To understand the importance Dennis Kucinich places on spirituality, scan his generally spare Capitol Hill office: a white cloth from the Dalai Lama, a bust of Gandhi, and a picture representing "conscious light" – a gift from Brahma Kumaris nuns.
There's a Tibetan dragon washbowl and, on his desk, two heavy crucifixes once worn by Catholic nuns who taught him and who, he says, "saved my life."
"Obviously, I connect with all religions," says Representative Kucinich (D) of Ohio, in the midst of his second presidential campaign. "All manners of belief and even non-belief come from a common font, and that is the transcendent power of the human heart.... All those things that would separate us are based on misunderstandings of our nature."
They're somewhat unusual religious views for someone who still considers himself essentially Roman Catholic. But then, little about Kucinich is orthodox.
While his colleagues in Congress recently voted for more military funds for the Iraq and Afghanistan wars, he is pushing for immediate withdrawal from Iraq and advocates cutting money from the defense budget. In the middle of the war on terror, he wants to establish a Department of Peace. He's the only Democratic presidential candidate who wants a Medicare system for all Americans, supports gay marriage, and advocates repealing the North American Free Trade Agreement and withdrawing from the World Trade Organization.
The congressman is also, by all reckonings, a long shot for the nomination. The latest national polls have him hovering around 1 percent. (He often wins online polls with strong liberal leanings.)
But Kucinich, who projects supreme confidence in both his views and his abilities, is anything but discouraged.
Another item he keeps in his congressional office is an original script from "The Man of La Mancha," a gift from a cast member. It's an apt memento, since Kucinich has been tilting at windmills and dreaming impossible dreams most of his life.
Quoting the romantic poets
The eldest of seven children, he grew up in a household that was chronically short of money and often had trouble finding an apartment that would accept so many children. The family moved more than 20 times and, at one point, lived out of their 1948 Dodge. Kucinich worked to pay his tuition to the Catholic schools he attended and was one of the first in his family to graduate from high school. A sports lover despite his 5-foot, 7-inch frame, he played football and basketball – and endured brutal hazing from teammates – until he was diagnosed with a heart murmur and told to stop.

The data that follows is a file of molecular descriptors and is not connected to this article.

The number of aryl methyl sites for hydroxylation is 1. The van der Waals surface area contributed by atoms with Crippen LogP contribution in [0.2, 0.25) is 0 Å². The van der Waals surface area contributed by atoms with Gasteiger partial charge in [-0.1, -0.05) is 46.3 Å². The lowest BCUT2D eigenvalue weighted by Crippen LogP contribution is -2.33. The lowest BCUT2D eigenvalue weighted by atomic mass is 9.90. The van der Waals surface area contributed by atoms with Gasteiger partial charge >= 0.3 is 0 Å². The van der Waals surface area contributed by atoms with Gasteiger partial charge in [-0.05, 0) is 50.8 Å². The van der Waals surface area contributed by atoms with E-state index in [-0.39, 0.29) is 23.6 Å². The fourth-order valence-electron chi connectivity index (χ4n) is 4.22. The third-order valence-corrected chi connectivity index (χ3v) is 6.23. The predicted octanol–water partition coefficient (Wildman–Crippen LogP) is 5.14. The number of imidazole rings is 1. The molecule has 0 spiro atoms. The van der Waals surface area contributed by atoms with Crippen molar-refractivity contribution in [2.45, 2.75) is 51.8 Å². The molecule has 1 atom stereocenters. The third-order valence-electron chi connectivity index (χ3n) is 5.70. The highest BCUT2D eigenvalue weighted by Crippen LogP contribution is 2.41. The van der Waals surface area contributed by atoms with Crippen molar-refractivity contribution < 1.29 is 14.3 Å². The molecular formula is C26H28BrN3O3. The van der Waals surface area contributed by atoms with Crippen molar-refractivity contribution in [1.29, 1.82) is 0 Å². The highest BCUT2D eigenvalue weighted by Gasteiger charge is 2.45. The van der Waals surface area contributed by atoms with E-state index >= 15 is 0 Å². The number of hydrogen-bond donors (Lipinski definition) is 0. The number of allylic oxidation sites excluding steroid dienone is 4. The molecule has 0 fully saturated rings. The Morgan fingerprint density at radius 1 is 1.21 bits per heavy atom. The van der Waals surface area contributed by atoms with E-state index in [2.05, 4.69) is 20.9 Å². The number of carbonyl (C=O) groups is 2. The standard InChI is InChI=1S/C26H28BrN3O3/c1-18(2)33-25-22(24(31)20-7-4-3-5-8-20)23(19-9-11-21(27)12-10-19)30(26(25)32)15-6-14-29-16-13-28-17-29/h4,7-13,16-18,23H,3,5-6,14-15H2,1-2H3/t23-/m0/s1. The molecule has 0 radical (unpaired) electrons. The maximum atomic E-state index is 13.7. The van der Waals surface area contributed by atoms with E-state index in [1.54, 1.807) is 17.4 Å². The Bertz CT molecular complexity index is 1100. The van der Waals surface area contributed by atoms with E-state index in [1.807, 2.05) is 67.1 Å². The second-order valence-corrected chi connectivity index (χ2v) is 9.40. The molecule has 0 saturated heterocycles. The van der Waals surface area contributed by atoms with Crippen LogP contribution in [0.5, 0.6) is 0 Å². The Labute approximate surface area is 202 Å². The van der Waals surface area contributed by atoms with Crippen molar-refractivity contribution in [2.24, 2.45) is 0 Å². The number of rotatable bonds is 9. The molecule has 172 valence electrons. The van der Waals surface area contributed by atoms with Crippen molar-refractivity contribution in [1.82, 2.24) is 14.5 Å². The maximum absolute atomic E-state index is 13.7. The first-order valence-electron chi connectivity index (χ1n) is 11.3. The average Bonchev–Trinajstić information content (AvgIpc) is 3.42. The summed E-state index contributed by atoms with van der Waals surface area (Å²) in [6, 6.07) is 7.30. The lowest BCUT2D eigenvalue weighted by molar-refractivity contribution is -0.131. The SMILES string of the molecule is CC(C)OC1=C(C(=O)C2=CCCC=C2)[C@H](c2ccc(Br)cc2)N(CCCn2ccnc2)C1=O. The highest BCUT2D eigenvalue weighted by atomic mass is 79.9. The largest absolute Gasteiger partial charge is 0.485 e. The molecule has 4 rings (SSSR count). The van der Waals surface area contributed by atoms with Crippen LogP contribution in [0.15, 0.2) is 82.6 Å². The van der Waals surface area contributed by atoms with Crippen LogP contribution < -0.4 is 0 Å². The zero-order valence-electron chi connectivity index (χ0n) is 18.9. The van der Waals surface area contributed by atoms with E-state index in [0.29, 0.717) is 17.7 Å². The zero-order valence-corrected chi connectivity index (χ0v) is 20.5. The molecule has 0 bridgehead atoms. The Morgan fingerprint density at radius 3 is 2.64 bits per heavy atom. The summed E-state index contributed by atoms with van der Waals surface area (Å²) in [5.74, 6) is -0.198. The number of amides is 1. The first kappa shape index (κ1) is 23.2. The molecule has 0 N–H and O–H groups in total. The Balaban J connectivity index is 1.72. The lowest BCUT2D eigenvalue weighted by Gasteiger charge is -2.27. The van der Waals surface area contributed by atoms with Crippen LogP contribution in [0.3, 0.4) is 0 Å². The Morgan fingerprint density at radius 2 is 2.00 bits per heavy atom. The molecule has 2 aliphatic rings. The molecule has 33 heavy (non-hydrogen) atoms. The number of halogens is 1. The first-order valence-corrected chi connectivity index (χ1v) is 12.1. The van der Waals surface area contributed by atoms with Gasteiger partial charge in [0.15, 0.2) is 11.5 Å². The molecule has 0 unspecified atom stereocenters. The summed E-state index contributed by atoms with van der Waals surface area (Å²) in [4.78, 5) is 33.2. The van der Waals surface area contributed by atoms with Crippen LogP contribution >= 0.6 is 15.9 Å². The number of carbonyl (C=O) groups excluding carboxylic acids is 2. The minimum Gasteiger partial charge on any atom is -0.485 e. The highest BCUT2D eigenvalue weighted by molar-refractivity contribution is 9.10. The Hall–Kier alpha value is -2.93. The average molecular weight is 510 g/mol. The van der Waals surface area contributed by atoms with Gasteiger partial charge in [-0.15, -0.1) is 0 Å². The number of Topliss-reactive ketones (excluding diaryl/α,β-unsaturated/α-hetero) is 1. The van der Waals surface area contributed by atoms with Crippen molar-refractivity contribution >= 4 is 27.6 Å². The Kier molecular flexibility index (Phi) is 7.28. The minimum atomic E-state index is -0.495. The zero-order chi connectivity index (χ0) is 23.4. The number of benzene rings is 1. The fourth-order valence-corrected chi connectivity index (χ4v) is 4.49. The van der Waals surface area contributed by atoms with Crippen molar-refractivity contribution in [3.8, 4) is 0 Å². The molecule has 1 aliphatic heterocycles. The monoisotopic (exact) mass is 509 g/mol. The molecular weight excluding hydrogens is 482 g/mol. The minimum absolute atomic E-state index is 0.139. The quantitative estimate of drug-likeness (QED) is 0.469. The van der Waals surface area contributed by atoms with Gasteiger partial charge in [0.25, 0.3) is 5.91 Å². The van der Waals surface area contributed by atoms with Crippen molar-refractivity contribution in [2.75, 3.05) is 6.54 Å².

From the time he was young, Kucinich has been reading the likes of Ralph Waldo Emerson, Robert Browning, and the Romantic poets. He still quotes them and considers many of their ideas part of his broader sense of faith. A particular favorite is Percy Shelley's "Prometheus Unbound" – whose final lines mirror Kucinich's own belief that love and hope must challenge oppression. "Tennyson – 'Come, My friends, 'Tis not too late to seek a newer world.' Browning – 'A man's reach should exceed his grasp,' " Kucinich says. "The romantic poets had this understanding of the power of the human spirit…. That to me corresponds to religion, and to me the power of the human heart is an article of faith."
Those sentiments – that one should strive for the impossible, and try to create something better – were also drilled into him by the nuns in Kucinich's high school, St. John Cantius. Those ideas influenced his desire to be a politician – and to start young. Kucinich first ran for political office when he was 20 and nearly defeated a longtime city council incumbent in Cleveland. He looked even younger than he was, and news stories at the time referred to him as "Dennis the Menace" and "Alfalfa." Two years later he ran again and won.
In his 2007 memoir, "The Courage to Survive," Kucinich writes of telling a high school friend that he would be mayor of Cleveland by the time he was 30. He wasn't far off; in fact, he was elected mayor in 1977 at age 31, the youngest mayor of a major American city.